At our weekly ABA meetings, we discuss any concerns about my son’s development.  There is not a week that goes by without a concern.  He’s not brushing his teeth.  He melts when I try to comb or brush his hair.  His screaming has escalated.  He doesn’t eat.  The list goes on.

The idea is that the team will add a program to address these concerns.  Some issues are long-standing (eating for example). Some have been addressed and reappear.  Some are addressed and considered “mastered.”  That means that my son is responding “correctly” in most instances during the program, with the tutors.  I don’t know the percentage before the program is considered mastered but I’d say it’s in 80-100 percent range.

Once a program is mastered, there is a term called generalization.  When it was first described to me, I was excited and hopeful.  It meant that the skills being taught to my son were now being turned over to me, his dad, and everyone he encounters.  Generalization, I learned, doesn’t always work.  In my son’s case, generalization probably works more than not.  But, let me just put it this way.  Rather than looking forward to “generalization” these days, I often get a feeling of dread.

Generalization occurs at the end of a “senior tutor shift.  Our “senior” tutor is the tutor who knows, creates and individualizes most, if not all of the programs used to address my son’s behavioral issues.  She brings my son to me at the end of the shift.  When she hands him over with paper, I know those papers are “generalization” data sheets.  She is transferring a program to me.  No longer the naive parent I once was, I know this means that I am supposed to record his compliance with being told to perform this new skill. I don’t like to take data.  I often don’t remember to take data.  And my kid is so busy working me if he doesn’t like a program, generalization often fails.  If not with me, then with others, like his dad.

Don’t get me wrong.  I’m always excited when he “masters” a program but the “mastery” often doesn’t include me and when it doesn’t, the program is put “on hold” and other things are pursued.  At first, I thought mastering meant it would just naturally transfer to all settings.  Not so.  He will refuse and ignore my instructions.  By far, though, the biggest obstacle to him completing any task is his wandering mind.

It’s not that he does not understand.  It’s that he gets lost in the middle of any given task.  He will start and then get absorbed in some thought completely unrelated to the task at hand.  I have to bring him back.  It will take a “No,” prompt (and he hates those and cusses – again with equations, “Gordon!” or “Fire truck”) before he focuses back on what he is supposed to be doing.

Right now, he’s working on “getting dressed”.  From nudity, he has to put on his clothes (undies, shorts and a shirt) on his own.

I can leave him alone after giving him the statement, “Get dressed,” and come back five minutes later to find him unclothed, on the bed, watching TV or playing with his iPad.  I have found him with only his shirt over his butt as though it is his shorts.  I’ve found him with both feet in one leg of his shorts.  His clothes have been on backward.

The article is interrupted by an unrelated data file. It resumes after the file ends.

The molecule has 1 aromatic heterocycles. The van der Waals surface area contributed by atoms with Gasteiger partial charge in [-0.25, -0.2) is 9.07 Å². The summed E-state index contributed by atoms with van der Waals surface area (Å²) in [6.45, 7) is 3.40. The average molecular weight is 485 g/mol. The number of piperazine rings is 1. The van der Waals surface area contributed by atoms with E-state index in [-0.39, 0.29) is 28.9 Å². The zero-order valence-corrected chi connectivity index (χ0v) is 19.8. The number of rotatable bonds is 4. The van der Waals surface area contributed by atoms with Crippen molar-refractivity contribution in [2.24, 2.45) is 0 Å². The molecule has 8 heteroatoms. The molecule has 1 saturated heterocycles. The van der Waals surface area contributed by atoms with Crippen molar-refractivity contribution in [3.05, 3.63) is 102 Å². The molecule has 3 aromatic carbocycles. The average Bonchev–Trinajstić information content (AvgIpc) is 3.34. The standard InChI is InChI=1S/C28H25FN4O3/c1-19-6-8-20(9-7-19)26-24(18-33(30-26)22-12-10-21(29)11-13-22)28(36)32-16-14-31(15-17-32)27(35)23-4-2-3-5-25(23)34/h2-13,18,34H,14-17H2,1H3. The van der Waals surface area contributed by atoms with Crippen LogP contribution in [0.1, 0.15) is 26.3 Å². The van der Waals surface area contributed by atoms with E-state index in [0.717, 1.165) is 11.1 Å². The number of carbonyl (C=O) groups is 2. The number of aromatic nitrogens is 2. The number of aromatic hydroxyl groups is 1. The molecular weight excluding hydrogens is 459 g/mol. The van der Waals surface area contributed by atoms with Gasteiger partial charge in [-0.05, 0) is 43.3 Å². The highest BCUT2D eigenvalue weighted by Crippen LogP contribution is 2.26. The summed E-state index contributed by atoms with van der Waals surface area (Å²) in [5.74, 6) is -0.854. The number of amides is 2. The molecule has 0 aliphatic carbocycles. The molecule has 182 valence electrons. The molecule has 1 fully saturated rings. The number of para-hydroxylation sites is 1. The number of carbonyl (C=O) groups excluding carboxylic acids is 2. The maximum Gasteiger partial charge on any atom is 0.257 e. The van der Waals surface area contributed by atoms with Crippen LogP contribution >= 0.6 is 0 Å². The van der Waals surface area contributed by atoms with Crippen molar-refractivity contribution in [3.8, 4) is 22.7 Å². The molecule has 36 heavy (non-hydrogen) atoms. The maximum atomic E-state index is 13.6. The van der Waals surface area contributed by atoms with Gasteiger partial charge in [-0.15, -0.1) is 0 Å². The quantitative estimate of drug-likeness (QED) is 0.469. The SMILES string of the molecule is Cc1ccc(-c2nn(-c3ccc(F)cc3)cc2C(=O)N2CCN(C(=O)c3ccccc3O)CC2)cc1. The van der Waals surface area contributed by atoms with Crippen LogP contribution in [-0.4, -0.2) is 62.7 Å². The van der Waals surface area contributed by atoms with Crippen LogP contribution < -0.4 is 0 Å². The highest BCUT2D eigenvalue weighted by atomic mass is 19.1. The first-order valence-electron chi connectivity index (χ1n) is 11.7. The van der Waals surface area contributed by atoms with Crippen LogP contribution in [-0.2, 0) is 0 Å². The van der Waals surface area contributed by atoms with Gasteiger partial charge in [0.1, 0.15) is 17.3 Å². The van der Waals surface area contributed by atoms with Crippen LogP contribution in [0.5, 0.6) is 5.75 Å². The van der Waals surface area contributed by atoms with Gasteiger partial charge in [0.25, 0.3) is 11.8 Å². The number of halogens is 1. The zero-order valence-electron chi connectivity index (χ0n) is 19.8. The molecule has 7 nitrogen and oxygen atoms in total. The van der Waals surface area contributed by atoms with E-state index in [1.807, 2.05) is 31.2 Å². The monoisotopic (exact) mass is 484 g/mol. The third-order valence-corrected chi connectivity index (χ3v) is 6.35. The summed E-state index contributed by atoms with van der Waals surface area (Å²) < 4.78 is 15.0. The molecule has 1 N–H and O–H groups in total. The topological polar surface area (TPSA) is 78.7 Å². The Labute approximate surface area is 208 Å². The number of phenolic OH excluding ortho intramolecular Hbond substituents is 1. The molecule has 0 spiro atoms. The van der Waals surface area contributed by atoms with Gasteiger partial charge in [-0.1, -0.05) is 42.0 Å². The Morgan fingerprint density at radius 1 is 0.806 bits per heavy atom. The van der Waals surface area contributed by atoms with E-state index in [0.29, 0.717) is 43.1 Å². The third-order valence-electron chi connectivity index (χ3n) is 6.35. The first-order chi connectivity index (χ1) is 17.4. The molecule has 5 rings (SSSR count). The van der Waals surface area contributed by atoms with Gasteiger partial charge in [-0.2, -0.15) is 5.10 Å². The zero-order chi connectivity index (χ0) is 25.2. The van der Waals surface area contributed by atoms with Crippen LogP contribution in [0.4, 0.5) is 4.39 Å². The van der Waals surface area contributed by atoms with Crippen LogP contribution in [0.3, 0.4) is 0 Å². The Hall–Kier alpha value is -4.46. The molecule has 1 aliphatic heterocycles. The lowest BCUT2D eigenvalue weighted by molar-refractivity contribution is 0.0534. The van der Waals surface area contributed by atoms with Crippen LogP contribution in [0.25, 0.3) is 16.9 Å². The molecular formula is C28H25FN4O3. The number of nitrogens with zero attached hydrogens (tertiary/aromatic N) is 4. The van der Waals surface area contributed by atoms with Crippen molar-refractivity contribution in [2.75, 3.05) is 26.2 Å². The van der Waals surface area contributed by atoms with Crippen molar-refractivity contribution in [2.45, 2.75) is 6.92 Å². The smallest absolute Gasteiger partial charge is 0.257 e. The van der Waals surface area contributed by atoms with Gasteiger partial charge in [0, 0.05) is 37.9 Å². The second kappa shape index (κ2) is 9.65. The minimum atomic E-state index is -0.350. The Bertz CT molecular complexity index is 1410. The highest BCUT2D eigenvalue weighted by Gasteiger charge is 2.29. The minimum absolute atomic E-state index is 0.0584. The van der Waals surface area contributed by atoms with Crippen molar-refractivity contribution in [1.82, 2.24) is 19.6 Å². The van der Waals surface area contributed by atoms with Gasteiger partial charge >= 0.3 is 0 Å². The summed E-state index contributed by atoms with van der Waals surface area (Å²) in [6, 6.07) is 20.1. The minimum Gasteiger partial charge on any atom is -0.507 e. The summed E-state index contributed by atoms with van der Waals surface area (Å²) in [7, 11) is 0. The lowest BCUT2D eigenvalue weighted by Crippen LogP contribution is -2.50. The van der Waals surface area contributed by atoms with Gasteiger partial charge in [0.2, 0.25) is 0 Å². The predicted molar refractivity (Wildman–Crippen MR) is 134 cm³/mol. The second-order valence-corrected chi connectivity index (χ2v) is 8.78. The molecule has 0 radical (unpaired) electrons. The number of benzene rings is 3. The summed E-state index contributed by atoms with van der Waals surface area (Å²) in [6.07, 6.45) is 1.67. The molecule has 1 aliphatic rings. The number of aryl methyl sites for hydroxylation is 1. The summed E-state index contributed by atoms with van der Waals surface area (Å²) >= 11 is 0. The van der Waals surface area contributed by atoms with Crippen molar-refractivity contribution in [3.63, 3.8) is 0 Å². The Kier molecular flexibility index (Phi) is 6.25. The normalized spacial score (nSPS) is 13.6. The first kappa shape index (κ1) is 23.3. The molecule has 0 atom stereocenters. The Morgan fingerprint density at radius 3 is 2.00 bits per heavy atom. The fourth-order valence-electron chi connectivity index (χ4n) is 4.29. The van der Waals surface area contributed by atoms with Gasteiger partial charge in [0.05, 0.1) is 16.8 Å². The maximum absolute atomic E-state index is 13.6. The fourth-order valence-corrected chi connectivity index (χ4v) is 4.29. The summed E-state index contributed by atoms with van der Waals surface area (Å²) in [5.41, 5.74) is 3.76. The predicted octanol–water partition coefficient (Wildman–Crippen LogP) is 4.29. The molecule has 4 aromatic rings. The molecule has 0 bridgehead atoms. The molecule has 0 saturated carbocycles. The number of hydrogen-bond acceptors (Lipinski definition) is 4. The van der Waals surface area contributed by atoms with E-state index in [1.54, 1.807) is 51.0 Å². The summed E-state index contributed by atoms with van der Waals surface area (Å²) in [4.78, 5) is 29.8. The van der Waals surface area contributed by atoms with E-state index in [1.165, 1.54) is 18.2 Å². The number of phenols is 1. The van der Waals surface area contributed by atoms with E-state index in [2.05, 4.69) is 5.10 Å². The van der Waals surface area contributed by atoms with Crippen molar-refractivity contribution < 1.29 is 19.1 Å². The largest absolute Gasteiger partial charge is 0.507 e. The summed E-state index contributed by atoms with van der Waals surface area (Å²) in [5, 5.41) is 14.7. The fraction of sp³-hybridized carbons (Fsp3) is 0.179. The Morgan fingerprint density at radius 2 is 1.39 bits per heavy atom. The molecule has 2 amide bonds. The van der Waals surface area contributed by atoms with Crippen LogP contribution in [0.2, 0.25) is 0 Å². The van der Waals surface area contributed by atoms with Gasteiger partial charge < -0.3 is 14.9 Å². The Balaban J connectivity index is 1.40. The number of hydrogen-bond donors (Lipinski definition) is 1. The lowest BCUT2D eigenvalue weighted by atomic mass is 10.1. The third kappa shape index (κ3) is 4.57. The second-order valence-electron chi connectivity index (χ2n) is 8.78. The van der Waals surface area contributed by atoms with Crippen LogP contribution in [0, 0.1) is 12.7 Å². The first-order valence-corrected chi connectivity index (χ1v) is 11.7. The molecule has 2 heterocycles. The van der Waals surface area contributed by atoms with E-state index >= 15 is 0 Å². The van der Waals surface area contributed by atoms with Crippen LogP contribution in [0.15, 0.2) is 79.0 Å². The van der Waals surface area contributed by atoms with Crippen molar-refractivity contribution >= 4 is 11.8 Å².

“Get dressed,” I said that first time, cheerfully, forceful (and yes that is possible).

“ONE PLUS FIVE EQUALS SIX!” he yelled back.  This was followed by mumbling to himself and grabbing for his undies.  Then, he sits up and looks off in the distance and mumbles, undies at his ankles or not yet on at all.

“No, get dressed,”  I remind him.

“PLUS ONE, PLUS 2+8= 10!” he cusses.

He lays on the bed and doesn’t move.

“Wanna start over?” I ask.  (He hates starting over with anything.)

“Yes. NO!” he responds. He continues to lay dormant on the bed.

I watch.

He finally pulls up the undies after about five minutes of delay.  He hasn’t checked for the tag as he’s been taught and is wearing them backward.  He has to start over.

After that, it took him six more minutes to put on his shorts.  He is ready to leave the house shirtless. I prompt him to go back and put on his shirt.  That process looks a lot like this:

Look for tag.

Ask Mom to read tag.

Wrong hole.

Now what?

Hoping it’s the right hole.

I got this on backward, don’t I?

With the tank tops, he gets confused by the arm versus the head hole.  His head is too big for either, but since the arm holes on the tanks are almost as large as the head hole, I redirect him on this. The first time, after generalization, it took about 15 minutes and ended with a good cry.

I felt like this:

The second time he put on all his clothes in a little over a minute and a half!  Front versus back was pure luck.  On average, it’s takes about 10 minutes to put those three items on, with multiple, repeated prompts.

Another previously generalized program was “sitting for meals” where he is supposed to remain seated until he finishes his food.  Currently, he stays for one bite, gets up, is prompted to sit back down and – repeat.  No success there at all.

And then there was “brushing hair” where he is has to stay seated, not grab my hand and not scream.  He executes this perfectly for his tutors and for me, in front of the tutors.  In real life?  When he’s up first thing in the morning or out of the tub, there is grabbing, yelling, screaming equations and running away.